Is there a 'best time of year' to start a business?
September is a great time to launch. Kids are back to school and potential clients have returned refreshed and inspired from their summer break, ready to start new projects. It’s also London Design Week, so numerous design trade shows and new collections are launching. This means lots of press and social media interest in interior design, which you can use to your advantage.
How do I ensure I stay inspired, and don't burn out?
Plan creative or relaxation time for yourself and put it in your diary every week. Be strict and stick to this commitment. Remember, you are your greatest asset and need looking after.
How do I get my first client?
It depends on whether you have any previous work photographed to put on your website and social media. If you don’t, you need to complete some small projects in your home or for friends and then photograph them. Once you have real projects to show off your capabilities, then networking is key. Interior design is all about relationships, so identify your target clients as well as influencers, and then plan how to go out there and meet them. Look into local business networking events, trade shows, industry training sessions and members clubs as well.
Are there any particular pieces of technology I need before launching my design startup?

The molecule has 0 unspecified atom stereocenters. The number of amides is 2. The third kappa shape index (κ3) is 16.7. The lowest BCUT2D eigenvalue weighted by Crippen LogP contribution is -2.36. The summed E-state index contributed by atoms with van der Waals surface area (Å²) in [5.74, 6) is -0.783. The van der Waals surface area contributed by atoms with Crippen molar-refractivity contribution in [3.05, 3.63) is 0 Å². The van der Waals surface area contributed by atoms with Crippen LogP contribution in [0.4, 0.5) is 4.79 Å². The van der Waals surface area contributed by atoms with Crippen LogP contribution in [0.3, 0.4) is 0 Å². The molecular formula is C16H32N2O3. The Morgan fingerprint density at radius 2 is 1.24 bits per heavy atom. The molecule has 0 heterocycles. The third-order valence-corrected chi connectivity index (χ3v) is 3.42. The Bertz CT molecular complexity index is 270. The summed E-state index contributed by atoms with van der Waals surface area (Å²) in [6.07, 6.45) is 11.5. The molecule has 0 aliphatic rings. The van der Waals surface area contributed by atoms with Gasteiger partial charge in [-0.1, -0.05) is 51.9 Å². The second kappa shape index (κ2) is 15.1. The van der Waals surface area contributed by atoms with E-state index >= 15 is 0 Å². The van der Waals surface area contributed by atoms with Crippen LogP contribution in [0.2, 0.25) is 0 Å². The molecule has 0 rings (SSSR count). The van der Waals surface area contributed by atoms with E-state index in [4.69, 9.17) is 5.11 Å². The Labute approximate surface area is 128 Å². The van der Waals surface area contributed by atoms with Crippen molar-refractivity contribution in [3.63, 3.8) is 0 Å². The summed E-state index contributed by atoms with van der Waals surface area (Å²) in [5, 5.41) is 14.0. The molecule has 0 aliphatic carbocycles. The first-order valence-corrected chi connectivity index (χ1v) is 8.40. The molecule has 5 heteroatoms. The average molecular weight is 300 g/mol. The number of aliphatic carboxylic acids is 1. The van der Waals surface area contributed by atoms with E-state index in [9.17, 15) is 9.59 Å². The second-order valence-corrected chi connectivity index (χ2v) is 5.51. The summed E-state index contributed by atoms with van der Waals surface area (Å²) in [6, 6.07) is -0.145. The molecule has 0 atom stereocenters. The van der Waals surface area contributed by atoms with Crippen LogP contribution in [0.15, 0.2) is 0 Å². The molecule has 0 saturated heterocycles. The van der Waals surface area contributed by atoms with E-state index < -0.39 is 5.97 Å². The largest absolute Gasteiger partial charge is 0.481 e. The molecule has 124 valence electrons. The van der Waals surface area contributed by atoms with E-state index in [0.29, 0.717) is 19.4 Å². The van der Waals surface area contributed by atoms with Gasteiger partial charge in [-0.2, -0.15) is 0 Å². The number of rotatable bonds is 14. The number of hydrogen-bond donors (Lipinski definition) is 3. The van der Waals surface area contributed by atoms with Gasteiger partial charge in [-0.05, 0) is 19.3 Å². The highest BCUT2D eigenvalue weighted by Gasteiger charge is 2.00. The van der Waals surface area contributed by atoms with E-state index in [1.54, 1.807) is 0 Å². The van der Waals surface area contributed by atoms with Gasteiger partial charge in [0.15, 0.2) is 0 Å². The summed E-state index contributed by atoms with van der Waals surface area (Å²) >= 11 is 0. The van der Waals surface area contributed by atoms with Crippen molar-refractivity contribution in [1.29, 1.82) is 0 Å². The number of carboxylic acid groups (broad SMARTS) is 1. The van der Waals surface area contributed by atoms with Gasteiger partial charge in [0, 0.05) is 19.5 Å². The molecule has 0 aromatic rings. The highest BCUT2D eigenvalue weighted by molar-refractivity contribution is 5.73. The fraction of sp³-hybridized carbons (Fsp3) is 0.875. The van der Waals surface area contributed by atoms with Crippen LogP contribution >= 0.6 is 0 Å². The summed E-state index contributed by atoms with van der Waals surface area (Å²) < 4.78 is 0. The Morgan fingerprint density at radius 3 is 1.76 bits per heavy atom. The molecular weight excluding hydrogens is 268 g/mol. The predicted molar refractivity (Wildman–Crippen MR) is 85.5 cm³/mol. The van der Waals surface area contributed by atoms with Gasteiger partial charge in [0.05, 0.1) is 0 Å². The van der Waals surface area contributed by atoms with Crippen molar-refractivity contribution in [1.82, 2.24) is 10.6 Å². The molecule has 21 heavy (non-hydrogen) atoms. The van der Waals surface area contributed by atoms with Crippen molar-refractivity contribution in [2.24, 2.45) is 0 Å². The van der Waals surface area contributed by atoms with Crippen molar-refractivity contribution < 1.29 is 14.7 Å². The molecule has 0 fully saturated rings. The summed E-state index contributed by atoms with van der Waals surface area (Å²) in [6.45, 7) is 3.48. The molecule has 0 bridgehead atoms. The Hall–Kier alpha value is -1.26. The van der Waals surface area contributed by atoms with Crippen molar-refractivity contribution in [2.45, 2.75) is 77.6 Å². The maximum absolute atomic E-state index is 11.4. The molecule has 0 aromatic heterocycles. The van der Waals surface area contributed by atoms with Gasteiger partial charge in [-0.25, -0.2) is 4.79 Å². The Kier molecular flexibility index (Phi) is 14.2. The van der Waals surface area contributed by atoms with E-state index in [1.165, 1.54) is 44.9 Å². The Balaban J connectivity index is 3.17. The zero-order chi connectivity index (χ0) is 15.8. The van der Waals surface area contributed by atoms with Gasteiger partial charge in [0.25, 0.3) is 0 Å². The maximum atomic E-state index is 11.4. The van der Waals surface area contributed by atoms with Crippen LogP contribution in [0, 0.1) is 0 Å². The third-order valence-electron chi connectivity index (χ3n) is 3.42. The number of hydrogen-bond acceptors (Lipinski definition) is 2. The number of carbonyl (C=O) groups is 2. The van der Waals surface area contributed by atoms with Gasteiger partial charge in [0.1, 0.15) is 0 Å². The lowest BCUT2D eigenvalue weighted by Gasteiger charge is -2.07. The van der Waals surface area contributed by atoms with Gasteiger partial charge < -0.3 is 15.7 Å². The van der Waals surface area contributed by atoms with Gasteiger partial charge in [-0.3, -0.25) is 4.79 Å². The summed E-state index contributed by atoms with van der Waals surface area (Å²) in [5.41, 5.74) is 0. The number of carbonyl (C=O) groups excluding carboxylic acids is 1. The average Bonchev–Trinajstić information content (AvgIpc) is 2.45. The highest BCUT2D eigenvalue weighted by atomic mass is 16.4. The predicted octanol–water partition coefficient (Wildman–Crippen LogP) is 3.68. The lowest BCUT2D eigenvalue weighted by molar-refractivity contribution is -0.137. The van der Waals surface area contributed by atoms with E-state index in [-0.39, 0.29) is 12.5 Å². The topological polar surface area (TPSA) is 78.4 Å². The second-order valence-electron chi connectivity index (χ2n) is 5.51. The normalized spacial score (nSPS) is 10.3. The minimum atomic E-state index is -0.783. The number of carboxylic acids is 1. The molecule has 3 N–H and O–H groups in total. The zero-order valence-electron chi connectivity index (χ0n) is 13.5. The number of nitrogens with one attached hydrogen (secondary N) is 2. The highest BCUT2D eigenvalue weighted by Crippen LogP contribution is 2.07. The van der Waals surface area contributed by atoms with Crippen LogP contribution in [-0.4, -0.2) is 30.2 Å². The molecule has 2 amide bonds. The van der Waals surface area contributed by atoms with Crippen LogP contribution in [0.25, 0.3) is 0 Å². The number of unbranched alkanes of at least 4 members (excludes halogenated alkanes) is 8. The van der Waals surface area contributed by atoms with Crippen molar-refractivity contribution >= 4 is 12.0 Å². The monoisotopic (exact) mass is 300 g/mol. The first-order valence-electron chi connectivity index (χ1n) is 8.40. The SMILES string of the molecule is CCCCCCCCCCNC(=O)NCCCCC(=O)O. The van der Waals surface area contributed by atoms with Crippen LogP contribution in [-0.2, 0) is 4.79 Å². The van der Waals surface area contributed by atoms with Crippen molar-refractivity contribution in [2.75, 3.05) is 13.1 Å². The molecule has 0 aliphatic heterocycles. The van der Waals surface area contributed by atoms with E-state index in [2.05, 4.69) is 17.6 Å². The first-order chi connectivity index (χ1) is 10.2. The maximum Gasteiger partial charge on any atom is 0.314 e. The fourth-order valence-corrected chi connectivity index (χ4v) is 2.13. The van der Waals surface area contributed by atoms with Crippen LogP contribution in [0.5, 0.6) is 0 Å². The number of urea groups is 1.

You are probably already familiar with the essential drawing and design packages like AutoCad and Indesign. I would also recommend exploring apps that help you organise your time and projects effectively – time management is critical to a successful practice. Apps such as Trello and Asana help manage your projects and keep you and your team on track in an easy-to-follow, visual way.
Is there a right and wrong way to source suppliers?
Create a set of criteria that your suppliers need to meet – their product and company ethos must fit with your brand. Good suppliers should, at a minimum, give you samples and offer bespoke or tailored options at a trade price. Recommendations from other designers are useful, but follow it up with a visit to the supplier’s workshop and showroom so you can assess their capabilities and work in person. I always try out new bespoke suppliers first, either in my own home or I ask them to produce a sample. You could, for example, ask a new curtain maker to produce a Roman blind for your house and then see if they keep to their deadline, have excellent quality and workmanship, and have developed a positive working relationship.
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